As a reflection nebula, M78 is a cloud of interstellar dust which shines in the reflected and scattered light of bright blue (early B-type) stars, among them the brightest, HD 38563A, and second-brightest HDE 38563B, both of about 10th visual apparent magnitude. The nature of M78 as a reflection nebula was discovered by Vesto M. Slipher of Lowell Observatory in 1919 (Slipher 1919). At its distance, M78 measures almost 4 light years in extension.

The image in this webpage was obtained by Evered Kreimer with a 12.5-inch Newtonian from Arizona in the mid-1960s. This image acquired some late fame in February 2004, when J.W. McNeil's supposedly "newly" discovered nebula was discovered in it by a considerable number of attentive readers of these webpages.

In and near this nebula, 45 low mass stars with hydrogene emission lines, irregular variables similar to the star T Tauri, were detected. Stars of this type are main sequence stars which vary in brightness (by about 3 magnitudes) and spectral type (which is about F or G, and similar to the chromosphere of our sun), are 4 to 5 times brighter than their spectral type would suggest, and associated with nebulosity which may be bright or dark. Probably these are very young stars which are still in their formation process.

Infrared investigations have given a clearer image of the cluster of young stars which have formed in this nebula. From 2.2-micron investigations of the Molecular Cloud associated with M78, LDN 1630 (Orion B), performed with Kitt Peak National Observatory's 1.3-m IR telescope Lada et.al. (1991) concluded that much of the young, embedded star formation is occurring in clusters, including the formation of lower mass stars. After this paper, Archinal and Hynes (2003) call the open star cluster in M78 "[LDEG91] 3."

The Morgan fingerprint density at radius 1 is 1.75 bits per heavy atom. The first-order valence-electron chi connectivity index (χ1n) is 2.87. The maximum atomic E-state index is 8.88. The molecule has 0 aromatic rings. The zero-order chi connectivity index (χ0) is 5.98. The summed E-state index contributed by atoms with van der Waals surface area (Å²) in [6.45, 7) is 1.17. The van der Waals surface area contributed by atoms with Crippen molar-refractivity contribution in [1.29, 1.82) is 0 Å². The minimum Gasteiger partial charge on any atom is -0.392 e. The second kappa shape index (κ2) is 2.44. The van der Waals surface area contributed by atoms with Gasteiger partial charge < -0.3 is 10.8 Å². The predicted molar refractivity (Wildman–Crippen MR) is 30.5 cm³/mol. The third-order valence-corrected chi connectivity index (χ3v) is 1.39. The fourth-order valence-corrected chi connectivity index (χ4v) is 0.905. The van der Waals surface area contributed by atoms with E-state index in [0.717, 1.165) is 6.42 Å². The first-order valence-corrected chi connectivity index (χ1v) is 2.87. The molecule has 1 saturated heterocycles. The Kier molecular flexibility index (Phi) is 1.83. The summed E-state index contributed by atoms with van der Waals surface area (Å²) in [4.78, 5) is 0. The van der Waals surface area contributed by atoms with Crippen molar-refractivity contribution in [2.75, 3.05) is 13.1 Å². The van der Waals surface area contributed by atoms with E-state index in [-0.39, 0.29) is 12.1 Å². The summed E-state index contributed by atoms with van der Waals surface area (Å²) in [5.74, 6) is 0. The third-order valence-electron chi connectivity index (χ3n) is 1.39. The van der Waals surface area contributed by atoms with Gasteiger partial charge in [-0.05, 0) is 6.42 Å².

A large number of dramatic outflow sources are found in the region of M78; these so-called Herbig-Haro objects are presumably jets of matter ejected from young stars embedded in the nebulous matter of M78 where they have just formed. The discoveries by Zhao et al. (1999) brought the number of known Herbig-Haro objects in M78 to 17. A gorgeous IR image of M78 and the whole region was created by S. Van Dyk of IPAC with the 2MASS IR Telescope; these data provide an even deeper insight into the star formation process in M78.

M78 is not difficult to locate from Zeta Orionis, also named Alnitak, the easternmost star of Orion's Belt; M78 is situated about 2 degrees north and 1 1/2 degrees east of this star; a chain of 3 stars of mag 5..6, northward from Zeta, may help locating it. Alternatively, it is found roughly 1/2 deg North and 3 3/4 deg East of Delta Orionis, the NW most belt star.